Monday, May 21, 2007

Al Gore and the Media

The appalling state of the US media is a pet peeve of mine. Now, Al Gore rushes on the scene like a breath of fresh air. In his new book, he decries the absence of serious debate about the Iraq war, noting that "all of the evidence and arguments necessary to have made the right decision were available at the time and in hindsight are glaringly obvious." So what went wrong? Who or what is to blame for this travesty? More Gore:
"[T]he Executive Branch of our government has not only condoned but actively promoted the treatment of captives in wartime that clearly involves torture, thus overturning a prohibition established by General George Washington during the Revolutionary War. It is too easy—and too partisan—to simply place the blame on the policies of President George W. Bush. We are all responsible for the decisions our country makes. We have a Congress. We have an independent judiciary. We have checks and balances. We are a nation of laws. We have free speech. We have a free press. Have they all failed us?"
Gore thinks he has an answer:
"American democracy is now in danger—not from any one set of ideas, but from unprecedented changes in the environment within which ideas either live and spread, or wither and die. I do not mean the physical environment; I mean what is called the public sphere, or the marketplace of ideas.

It is simply no longer possible to ignore the strangeness of our public discourse. I know I am not alone in feeling that something has gone fundamentally wrong. In 2001, I had hoped it was an aberration when polls showed that three-quarters of Americans believed that Saddam Hussein was responsible for attacking us on Sept. 11. More than five years later, however, nearly half of the American public still believes Saddam was connected to the attack.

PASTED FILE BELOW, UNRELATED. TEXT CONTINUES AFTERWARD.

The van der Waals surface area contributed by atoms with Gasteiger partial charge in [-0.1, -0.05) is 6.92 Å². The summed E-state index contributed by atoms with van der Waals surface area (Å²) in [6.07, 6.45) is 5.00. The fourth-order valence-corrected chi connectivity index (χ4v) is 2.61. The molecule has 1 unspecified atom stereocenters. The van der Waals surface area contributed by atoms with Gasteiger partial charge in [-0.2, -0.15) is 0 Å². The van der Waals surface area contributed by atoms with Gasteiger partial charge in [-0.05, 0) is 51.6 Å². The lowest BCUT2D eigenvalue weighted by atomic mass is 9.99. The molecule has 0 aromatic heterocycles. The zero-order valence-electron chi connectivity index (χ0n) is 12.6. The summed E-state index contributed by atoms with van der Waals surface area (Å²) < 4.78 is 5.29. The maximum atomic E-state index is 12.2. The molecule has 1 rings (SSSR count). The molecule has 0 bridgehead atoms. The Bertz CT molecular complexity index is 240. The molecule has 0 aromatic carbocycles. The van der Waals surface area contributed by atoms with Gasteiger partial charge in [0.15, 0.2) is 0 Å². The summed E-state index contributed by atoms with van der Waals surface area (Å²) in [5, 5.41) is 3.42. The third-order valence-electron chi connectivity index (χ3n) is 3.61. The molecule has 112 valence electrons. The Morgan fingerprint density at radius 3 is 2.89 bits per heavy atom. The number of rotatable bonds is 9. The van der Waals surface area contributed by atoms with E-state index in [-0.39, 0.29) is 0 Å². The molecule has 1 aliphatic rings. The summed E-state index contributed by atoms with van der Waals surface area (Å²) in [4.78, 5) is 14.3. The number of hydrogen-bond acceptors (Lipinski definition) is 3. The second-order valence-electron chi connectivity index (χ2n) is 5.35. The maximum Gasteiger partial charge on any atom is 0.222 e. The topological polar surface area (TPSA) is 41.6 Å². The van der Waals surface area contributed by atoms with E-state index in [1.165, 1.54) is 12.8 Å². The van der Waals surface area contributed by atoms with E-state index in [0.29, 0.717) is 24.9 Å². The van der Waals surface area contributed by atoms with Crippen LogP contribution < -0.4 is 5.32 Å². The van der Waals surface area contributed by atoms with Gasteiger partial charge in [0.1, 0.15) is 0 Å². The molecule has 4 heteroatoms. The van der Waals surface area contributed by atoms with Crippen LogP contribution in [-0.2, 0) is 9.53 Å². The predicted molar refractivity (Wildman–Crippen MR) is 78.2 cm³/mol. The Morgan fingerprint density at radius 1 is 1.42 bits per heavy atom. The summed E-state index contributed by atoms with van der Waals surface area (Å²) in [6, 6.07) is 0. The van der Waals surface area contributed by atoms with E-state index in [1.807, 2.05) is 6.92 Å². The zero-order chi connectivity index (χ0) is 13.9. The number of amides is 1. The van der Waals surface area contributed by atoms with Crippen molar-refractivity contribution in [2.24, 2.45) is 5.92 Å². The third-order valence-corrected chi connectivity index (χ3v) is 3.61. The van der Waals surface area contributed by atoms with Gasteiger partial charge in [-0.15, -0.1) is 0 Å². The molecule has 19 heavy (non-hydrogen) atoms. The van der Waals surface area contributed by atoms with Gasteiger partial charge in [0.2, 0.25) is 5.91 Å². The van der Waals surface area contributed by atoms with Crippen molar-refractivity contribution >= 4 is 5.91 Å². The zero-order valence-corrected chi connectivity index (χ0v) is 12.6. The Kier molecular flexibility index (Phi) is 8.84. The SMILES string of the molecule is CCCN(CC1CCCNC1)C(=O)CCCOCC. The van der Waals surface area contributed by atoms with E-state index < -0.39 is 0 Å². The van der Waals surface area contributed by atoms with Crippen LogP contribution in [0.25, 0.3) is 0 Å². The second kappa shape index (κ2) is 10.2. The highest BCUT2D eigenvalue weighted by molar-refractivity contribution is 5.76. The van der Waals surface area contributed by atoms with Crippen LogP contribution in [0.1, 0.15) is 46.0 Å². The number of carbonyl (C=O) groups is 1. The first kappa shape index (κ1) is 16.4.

At first I thought the exhaustive, nonstop coverage of the O.J. Simpson trial was just an unfortunate excess—an unwelcome departure from the normal good sense and judgment of our television news media. Now we know that it was merely an early example of a new pattern of serial obsessions that periodically take over the airwaves for weeks at a time: the Michael Jackson trial and the Robert Blake trial, the Laci Peterson tragedy and the Chandra Levy tragedy, Britney and KFed, Lindsay and Paris and Nicole."
Of course, Gore is correct. It's not just a crass and shallow media, it's the complete abrogation of responsibility that contributed to a completely uninformed public, prey for the empty sound bites of the Bush administration. Lest we forget, "more than five years later...nearly half of the American public still believes Saddam was connected to the attack." Had the media done its job properly, would there be a difference? Undoubtedly. And it certainly bears some of the blame for what happened.

As an aside, we can be fairly certain that a Gore presidency would not have wallowed in the intrinsic evil of torture. And I'm pretty sure abortion rates would not have risen either. So where does that leave us....?

1 comment:

Anonymous said...

Gore is a living example of why the 18th century electoral college should be replaced with the popular vote. But hey no big deal. Back to Paris & Britney.